When I was discharged from the military I worked a brief stint at a popular coffee company as a Supervisor. We’ll leave it at that, shall we? I ended up quitting because despite begging and pleading I could not get off of the opening shift, which required me to get up at about 0245, and that fucked with my sleep schedule beyond belief. That lead to a lot of pain issues that I don’t need to get into right now…the manager was not understanding of my needs.
Had I not been on my TA 180 benefits from the military (180 days of benefits to allow me to transition to civilian life after a medical discharge) I might have paid more attention to the insurance options available to me through not only the company, but through the State of Hawai’i.
Hawai’i does this awesome thing (IMNSFHO, and you are welcome to disagree with me), that employers are required to offer health insurance to anyone working 20 hours or more per week. Everyone who works gets insured, whether it is through the employer itself or through Kaiser Permanente Hawai’i. I am not intimate with how the breakdown of money works out, but it is incredible to know that you can do things like go to college full time, work 20 hours a week, and not have to worry what will happen to you if you get sick or injured. The flip side of that coin is that you must enroll in a plan. I remember getting a notice informing me that if I was required to enroll in one plan or the other, and if I refused coverage I had to provide proof of coverage by another insurer (which at the time, and still is, TRICARE).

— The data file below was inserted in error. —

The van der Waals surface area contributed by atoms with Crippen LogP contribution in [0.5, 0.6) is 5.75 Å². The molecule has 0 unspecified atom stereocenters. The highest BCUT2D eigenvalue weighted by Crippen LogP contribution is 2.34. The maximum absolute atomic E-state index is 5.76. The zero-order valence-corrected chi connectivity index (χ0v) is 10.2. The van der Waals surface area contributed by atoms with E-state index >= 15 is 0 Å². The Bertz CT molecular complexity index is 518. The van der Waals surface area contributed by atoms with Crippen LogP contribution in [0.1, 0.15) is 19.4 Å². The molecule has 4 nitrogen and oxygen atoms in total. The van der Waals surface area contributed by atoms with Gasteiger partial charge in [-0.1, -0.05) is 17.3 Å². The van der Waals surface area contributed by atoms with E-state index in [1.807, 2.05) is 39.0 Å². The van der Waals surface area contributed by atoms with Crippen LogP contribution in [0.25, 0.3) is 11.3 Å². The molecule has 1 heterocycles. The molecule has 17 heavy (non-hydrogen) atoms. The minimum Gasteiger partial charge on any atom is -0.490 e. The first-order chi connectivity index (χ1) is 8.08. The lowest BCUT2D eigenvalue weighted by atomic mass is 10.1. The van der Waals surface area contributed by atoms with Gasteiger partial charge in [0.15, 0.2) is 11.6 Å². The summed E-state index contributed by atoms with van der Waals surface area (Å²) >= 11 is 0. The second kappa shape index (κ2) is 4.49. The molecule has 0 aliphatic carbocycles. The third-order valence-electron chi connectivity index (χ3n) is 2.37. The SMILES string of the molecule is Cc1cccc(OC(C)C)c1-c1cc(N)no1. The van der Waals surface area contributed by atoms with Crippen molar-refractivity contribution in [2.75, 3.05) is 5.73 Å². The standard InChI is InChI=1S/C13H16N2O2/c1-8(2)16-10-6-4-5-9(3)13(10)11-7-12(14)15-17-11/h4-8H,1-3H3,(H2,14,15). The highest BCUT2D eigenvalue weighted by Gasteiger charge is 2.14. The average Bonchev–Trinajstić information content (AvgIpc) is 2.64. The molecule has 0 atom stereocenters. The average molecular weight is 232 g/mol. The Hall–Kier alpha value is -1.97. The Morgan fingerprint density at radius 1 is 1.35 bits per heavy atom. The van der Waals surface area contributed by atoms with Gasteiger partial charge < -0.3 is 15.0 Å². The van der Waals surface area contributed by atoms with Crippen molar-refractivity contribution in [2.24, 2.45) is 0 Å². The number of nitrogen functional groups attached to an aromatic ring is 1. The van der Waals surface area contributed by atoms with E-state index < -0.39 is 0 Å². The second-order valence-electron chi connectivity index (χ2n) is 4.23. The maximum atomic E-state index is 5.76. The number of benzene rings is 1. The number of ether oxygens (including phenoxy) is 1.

The linked article is correct (thanks, Wonder), there is a lot that lawmakers on the Mainland could learn from the Hawai’ian system. There is a lot to be said for this type of system, that a person receives health care as part of their benefits package through work, and that is reasonable. There is also a lot to be said for some small businesses who might be burdened with having to pay for it, but there should be oversight on that threshold, and it should be reasonable for everyone involved. This, however, is why I am a huge fan of adding the public option and making health care a right for humans everywhere, and not a privilege of the rich and powerful. A public option would allow people to choose a government plan rather than an employer plan…or possibly eliminate the need for those small businesses to have to provide one…
There is a lot I don’t understand economically about small businesses, but I do know that health care is expensive in the system we have now, and that there is a lot of misinformation being spread around out there that is meant to scare us from embracing the idea of Health Care Reform and the Public Option. I encourage you to not believe everything talking heads tell you, and read some facts for yourself. Even if we passed the Health Care Reform Act the way it is being introduced now, we have a lot of catching up to do before it is nearly as good as the Hawai’ian system.
Health Care is a human right…or at least it should be if we valued lives over dollars, and people over corporations.